You Can Take That Picture...Today, Anyway


Leave it to the damned New York City Mayor’s Office of Film, Theatre and Broadcasting (MOFTB: Doesn’t it sound like someone cursing in a text message?) and those persnickety civil libertarians to destroy my dreams of wealth and grandeur!

You see, I was all ready to quit my day job and become an independent businesswoman. I was going to cash in insurance policies on which I’ll probably never collect and teach my cats tricks that would’ve wowed the reception hall crowds so I could follow what would’ve been the best business idea in the history of the Big Apple.

Best of all, this plan wouldn’t have involved stocks, bonds, real estate, lotteries or inheritances I didn’t know I had. All it would’ve taken was my love of this city and my slightly-better-than-layman’s understanding of the visual arts.

So what was my grand scheme?, you ask.

I was going to open up a postcard stand next to the Chrysler Building, my favorite structure (along with the Brooklyn and Verrazano-Narrows Bridges) in this fair metropolis. Of course I would have stacked and sold those 3-by-5 images of spotless skyscrapers glistening against azure skies with a turquoise-hued Hudson as a backdrop. I also would have offered films, videos and DVDs of the landmarks tourists visit and copies of famous films like The French Connection, Midnight Cowboy, Breakfast at Tiffany’s and Taxi Driver that use the one or all of the five boroughs as their subject or setting.

Just think…I could’ve grown rich and fat (Well, I’ve already accomplished the latter!) from the wallets and purses of tourists bearing pounds, euros and other currencies that make the dollar look like the paper tiger it is.

So what happened? Bowing to pressure from the American and New York Civil Liberties Unions, the MOFTB is "redrafting" a new set of rules that, had they been enacted, would have placed greater restrictions than the current ones that bind photographers, film and video makers, television producers and other kinds of artists and journalists.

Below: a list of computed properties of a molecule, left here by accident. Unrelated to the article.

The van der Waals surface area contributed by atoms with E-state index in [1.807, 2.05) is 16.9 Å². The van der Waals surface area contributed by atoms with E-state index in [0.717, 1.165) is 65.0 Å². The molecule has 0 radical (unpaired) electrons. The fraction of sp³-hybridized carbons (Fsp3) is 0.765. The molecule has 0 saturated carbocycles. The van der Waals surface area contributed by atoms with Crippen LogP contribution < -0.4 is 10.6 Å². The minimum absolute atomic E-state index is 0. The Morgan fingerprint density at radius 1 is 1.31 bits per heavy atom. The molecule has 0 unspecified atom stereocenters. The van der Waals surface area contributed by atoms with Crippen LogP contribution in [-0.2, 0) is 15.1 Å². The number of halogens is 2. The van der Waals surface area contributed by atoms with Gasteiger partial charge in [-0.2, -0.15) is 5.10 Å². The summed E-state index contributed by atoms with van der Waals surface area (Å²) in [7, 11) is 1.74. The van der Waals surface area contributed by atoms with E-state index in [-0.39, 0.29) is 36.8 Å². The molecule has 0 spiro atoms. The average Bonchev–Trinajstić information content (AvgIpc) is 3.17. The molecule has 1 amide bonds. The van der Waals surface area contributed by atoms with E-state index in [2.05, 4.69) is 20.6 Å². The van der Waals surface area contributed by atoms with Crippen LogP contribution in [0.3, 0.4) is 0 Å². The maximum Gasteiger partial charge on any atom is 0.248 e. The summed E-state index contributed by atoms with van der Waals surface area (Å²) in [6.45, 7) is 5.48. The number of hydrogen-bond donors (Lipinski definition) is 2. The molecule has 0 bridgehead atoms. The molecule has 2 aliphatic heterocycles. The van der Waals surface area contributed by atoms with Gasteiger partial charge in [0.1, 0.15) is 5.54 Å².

The proposed rules would have required city-issued permits for groups of two or more people who wanted to work at a single site for more than thirty minutes, or for groups of five or more who wanted to set up a tripod for ten minutes or more. On one hand, the city issues the permits for free; on the other, anyone who wants such a pass has to have a million dollars’ worth of liability insurance coverage.

To be fair, there are provisions for film students and others who don’t have access to such insurance coverage. And, the MOFTB insists that they are not trying to keep tourists and amateur photographers from capturing their impressions of the Empire State Building or of little Hans or Madame Izumi posing between Patience and Fortitude on the steps of the New York Public Library.

Was the MOFTB naïve or disingenuous in making such a claim? Granted, it’s likely that the vast majority of photos taken are of the "shoot and run" variety and will not be seen by anyone but relatives and friends of the photographer. But among the throngs of tourists are significant numbers of people who, while not professionals, take great care in the way they compose their photos. They may use tripods; very often they are in groups of five or more, and they often linger where they are taking their photos. Then there are any number of hobbyists who expend considerable time, care and sums of money in trying to record people and places as they see them. I often see such photographers along the city’s waterfront, in its parks and around buildings, public sculptures and other structures that don’t look or feel like their counterparts anywhere else. To my knowledge, they are the only ones who capture such things as the oddly bucolic feeling of Wall Street or the Brooklyn and Bronx manufacturing zones on a Sunday.

Perhaps the pictures tourists and amateurs snap don’t enhance the city’s image or enrich its bureaucrats. Still, they are a vital part of life in this city, and hindering them would be an offense to anyone who enjoys the life, if not the politics, of this place.

Hopefully, the next draft of the MOFTB regulations will be more sensible than what was proposed. (I’d prefer no regulations, but I guess we’ll take what we can get.) For that I’d be very happy to give up my grand scheme to make me rich and to spend my life writing, teaching and scholaring. Tough work, but as we say in my neighborhood, somebody’s gotta do it.